Jay Cross helps people work and live smarter. Jay is the Johnny Appleseed of informal learning. He wrote the book on it. He was the first person to use the term eLearning on the web. He has challenged conventional wisdom about how adults learn since designing the first business degree program offered by the University of Phoenix.
I struck up a conversation with a working man at a coffee shop last week. He’s one of the people who keep the phone network up, a veteran Bell-head phone guy. Works on poles and in people’s houses. What do you do? he asked and I said I was an author who writes about how people learn things at work.
This fellow hates his job. Management doesn’t appreciate what he does. He says they don’t even know what he does. He gets no respect.
When he joined the company, the Vice President who ran his region had come up from the ranks. He’d been a lineman and learned how the company really worked and who had to do what while on his way up the ladder. He understood the challenges. He trusted people to have good spirit and get the job done.
People were proud to work for the phone company back then. Their uniforms drew respect. Their company had built the frigging phone network that criss-crosses America. They built it from ground up with rocks and dirt and thousands of dedicated people. His company. Today it’s a different outfit. Today’s managers are these Yale and Harvard graduates who look at numbers all day. Spreadsheets. That’s all they care about. They don’t know what’s really going on at all.
The supervisors are worse. They are tyrants. They don’t understand the work. All they care about is numbers. They don’t trust anybody. How would you like a job where your boss didn’t trust you? One supervisor sneaks around checking up on the line people in his personal car. Sneaky guy. Imagine! The bosses think everybody is out to steal something. How can I work for somebody who doesn’t trust me?
“How did you learn to do your job?” I asked. He spent the first 2 1/2 weeks in training. They used to have a big training center in Fremont but when land became so valuable, they sold it. Now they have what’s called Training in a Suitcase. New people are supposed to do it when they have time. The training department’s gone. The Lineman has to train newbies. He figures out if they’re readers who’ll learn from his manuals or hands-on guys and gals who will learn it all on the job. He doesn’t have much time for this but knows it’s important.
“How you getting on?” He said he couldn’t wait to retire. Work was awful. Management is awful. All the top cares about is $66 billion in revenue. The direct managers want higher production. Forget the quality, just bring in higher numbers. He hates his job. He can’t wait to retire, be done with it.
I mentioned that I knew the guy who ran his company’s leadership program. He said “You tell him this for me. He’s not doing his job. This is awful.” I said I’d pass it on.
“You know what’s broken? America is broken. I’m a law-abiding, tax-paying, veteran American citizen, and these ‘managers’ don’t trust me.”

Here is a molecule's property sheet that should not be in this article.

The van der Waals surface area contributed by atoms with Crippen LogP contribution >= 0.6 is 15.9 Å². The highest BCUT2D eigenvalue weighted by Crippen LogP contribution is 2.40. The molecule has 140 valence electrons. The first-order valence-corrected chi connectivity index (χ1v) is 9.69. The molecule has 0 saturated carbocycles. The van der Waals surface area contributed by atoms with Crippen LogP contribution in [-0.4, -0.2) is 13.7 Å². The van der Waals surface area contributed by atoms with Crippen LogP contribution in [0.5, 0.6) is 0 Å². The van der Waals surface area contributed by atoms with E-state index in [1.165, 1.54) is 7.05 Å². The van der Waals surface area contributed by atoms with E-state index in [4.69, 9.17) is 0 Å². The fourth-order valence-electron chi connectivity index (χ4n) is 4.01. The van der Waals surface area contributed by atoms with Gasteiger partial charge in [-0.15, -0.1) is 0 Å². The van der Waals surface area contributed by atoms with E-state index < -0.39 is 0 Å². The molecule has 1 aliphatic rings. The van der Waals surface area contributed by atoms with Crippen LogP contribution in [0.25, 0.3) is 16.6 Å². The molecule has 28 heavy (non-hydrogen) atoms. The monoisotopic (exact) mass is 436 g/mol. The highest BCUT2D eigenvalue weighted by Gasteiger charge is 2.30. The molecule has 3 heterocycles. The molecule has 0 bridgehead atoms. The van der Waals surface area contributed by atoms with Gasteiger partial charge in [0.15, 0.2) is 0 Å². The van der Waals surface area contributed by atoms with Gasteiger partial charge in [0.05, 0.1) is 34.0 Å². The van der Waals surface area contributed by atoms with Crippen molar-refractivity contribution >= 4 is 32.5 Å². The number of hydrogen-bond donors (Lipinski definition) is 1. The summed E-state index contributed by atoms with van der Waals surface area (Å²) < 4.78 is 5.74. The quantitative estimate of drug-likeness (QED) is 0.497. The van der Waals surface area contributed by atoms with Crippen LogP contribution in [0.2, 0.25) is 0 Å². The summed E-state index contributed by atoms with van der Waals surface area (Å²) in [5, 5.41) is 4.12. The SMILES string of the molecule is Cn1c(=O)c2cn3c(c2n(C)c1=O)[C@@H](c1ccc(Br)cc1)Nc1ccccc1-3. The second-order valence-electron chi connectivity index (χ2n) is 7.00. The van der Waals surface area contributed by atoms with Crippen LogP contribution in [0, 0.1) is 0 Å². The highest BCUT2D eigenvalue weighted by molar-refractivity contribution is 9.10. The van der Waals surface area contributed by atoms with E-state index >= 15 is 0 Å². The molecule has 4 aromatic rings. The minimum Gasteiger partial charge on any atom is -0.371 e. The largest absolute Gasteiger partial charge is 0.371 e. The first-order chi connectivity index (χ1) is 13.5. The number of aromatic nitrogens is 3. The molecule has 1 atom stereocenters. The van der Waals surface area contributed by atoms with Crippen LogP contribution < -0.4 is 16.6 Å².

“What I get out of this job is You.” (He points from his eyes to mine.) Working with customers, solving their problems: that’s what’s worthwhile.
I’m thinking I’d like to tear this guy’s bosses a new one but I’m sure there are two sides to the story.
Thirty years ago, the company that build the telegraph and phone network, AT&T, was dismembered. I became a customer of the BabyBell, Pacific Bell, the company that paid more than 25 visits to my house to get my DSL and phone service working. The place were Dilbert and the Pointy-Haired Guy were born. Another “Baby Bell,” Southwest Bell, gobbled up PacBell, and in a strange twist of fate, took its former parent’s name, AT&T. Didn’t Oedipus come back to Ma for a little hoochy-kooch? Marrying mom. Ewww. No wonder this company is twisted.
I’ve been pouring over feedback and markers from my own career this week. I’m an original thinker, curious about everything, and in love with learning. I am highly conceptual, non-linear, abstract, and too high-level. In 2013, I want to be more down to earth.
The Berkeley Lineman’s story didn’t surprise me. I have been mulling it over for a dozen years. As usual, I was taking in the 60,000 foot view. (Down, boy!) I haven’t taken time to connect the dots for my readers. Let me point out that:
The Lineman’s in a bind because the industrial revolution is over but lots of people are still playing by its obsolete rules (like the Lineman’s number-crunching, misguided bosses). Networks are begetting networks, denser connections make for faster cycle times, the rate of progress speeds up, effectiveness trumps efficiency, and a surfeit of variables causes uncertainty and instability.
Everybody wants a simpler, less confusing, and more just world. The way to get there is to go back to treating people like people. Dump the vestiges of the by-gone era. Skip micromanagement. Follow your heart. Revere your values. Do what’s right. Change the world.
Some people probably think their company’s moving too fast. Actually, the company’s too slow. The Lineman’s ahead of his employer. He has his priorities right: satisfy the customer and have a good time doing it. The company must change its ways to enable its Linemen to flourish.